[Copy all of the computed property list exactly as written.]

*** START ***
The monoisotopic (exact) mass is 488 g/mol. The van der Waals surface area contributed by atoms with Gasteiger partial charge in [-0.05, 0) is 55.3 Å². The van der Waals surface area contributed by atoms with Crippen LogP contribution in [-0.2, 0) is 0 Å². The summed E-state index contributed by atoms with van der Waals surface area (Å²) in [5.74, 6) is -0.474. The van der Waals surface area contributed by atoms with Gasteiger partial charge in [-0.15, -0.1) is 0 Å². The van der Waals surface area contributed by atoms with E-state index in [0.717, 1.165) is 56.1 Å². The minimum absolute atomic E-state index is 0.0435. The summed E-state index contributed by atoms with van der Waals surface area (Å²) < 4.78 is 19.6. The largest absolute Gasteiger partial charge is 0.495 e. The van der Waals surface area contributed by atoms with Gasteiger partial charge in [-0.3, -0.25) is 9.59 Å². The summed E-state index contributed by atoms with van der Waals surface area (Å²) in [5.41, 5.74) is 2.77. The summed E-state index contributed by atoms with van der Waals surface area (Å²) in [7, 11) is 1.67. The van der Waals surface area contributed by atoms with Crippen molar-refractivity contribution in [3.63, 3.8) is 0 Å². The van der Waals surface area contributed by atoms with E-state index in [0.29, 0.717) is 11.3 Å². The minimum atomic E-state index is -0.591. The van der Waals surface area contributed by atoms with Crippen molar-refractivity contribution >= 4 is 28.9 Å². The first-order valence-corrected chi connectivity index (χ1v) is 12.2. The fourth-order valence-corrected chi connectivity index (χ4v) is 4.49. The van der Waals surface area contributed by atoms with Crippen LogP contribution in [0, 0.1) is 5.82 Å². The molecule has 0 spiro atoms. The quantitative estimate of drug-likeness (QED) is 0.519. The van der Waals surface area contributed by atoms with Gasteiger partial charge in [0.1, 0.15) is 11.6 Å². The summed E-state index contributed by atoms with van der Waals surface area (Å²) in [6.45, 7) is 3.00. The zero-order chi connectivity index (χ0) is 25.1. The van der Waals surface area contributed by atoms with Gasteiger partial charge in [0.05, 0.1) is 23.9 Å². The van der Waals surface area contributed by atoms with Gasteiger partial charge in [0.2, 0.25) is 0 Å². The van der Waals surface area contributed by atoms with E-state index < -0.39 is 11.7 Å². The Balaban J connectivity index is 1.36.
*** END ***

The monoisotopic (exact) mass is 488 g/mol. The van der Waals surface area contributed by atoms with Gasteiger partial charge in [-0.05, 0) is 55.3 Å². The van der Waals surface area contributed by atoms with Crippen LogP contribution in [-0.2, 0) is 0 Å². The summed E-state index contributed by atoms with van der Waals surface area (Å²) in [5.74, 6) is -0.474. The van der Waals surface area contributed by atoms with Gasteiger partial charge in [-0.15, -0.1) is 0 Å². The van der Waals surface area contributed by atoms with E-state index in [0.717, 1.165) is 56.1 Å². The minimum absolute atomic E-state index is 0.0435. The summed E-state index contributed by atoms with van der Waals surface area (Å²) < 4.78 is 19.6. The largest absolute Gasteiger partial charge is 0.495 e. The van der Waals surface area contributed by atoms with Gasteiger partial charge in [-0.3, -0.25) is 9.59 Å². The summed E-state index contributed by atoms with van der Waals surface area (Å²) in [5.41, 5.74) is 2.77. The summed E-state index contributed by atoms with van der Waals surface area (Å²) in [7, 11) is 1.67. The van der Waals surface area contributed by atoms with Crippen molar-refractivity contribution in [3.63, 3.8) is 0 Å². The van der Waals surface area contributed by atoms with E-state index in [0.29, 0.717) is 11.3 Å². The minimum atomic E-state index is -0.591. The van der Waals surface area contributed by atoms with Crippen molar-refractivity contribution >= 4 is 28.9 Å². The first-order valence-corrected chi connectivity index (χ1v) is 12.2. The fourth-order valence-corrected chi connectivity index (χ4v) is 4.49. The van der Waals surface area contributed by atoms with Crippen LogP contribution in [0, 0.1) is 5.82 Å². The molecule has 0 spiro atoms. The quantitative estimate of drug-likeness (QED) is 0.519. The van der Waals surface area contributed by atoms with Gasteiger partial charge in [0.1, 0.15) is 11.6 Å². The summed E-state index contributed by atoms with van der Waals surface area (Å²) in [6.45, 7) is 3.00. The zero-order chi connectivity index (χ0) is 25.1. The van der Waals surface area contributed by atoms with Gasteiger partial charge in [0.05, 0.1) is 23.9 Å². The van der Waals surface area contributed by atoms with Gasteiger partial charge in [0.2, 0.25) is 0 Å². The van der Waals surface area contributed by atoms with E-state index < -0.39 is 11.7 Å². The Balaban J connectivity index is 1.36.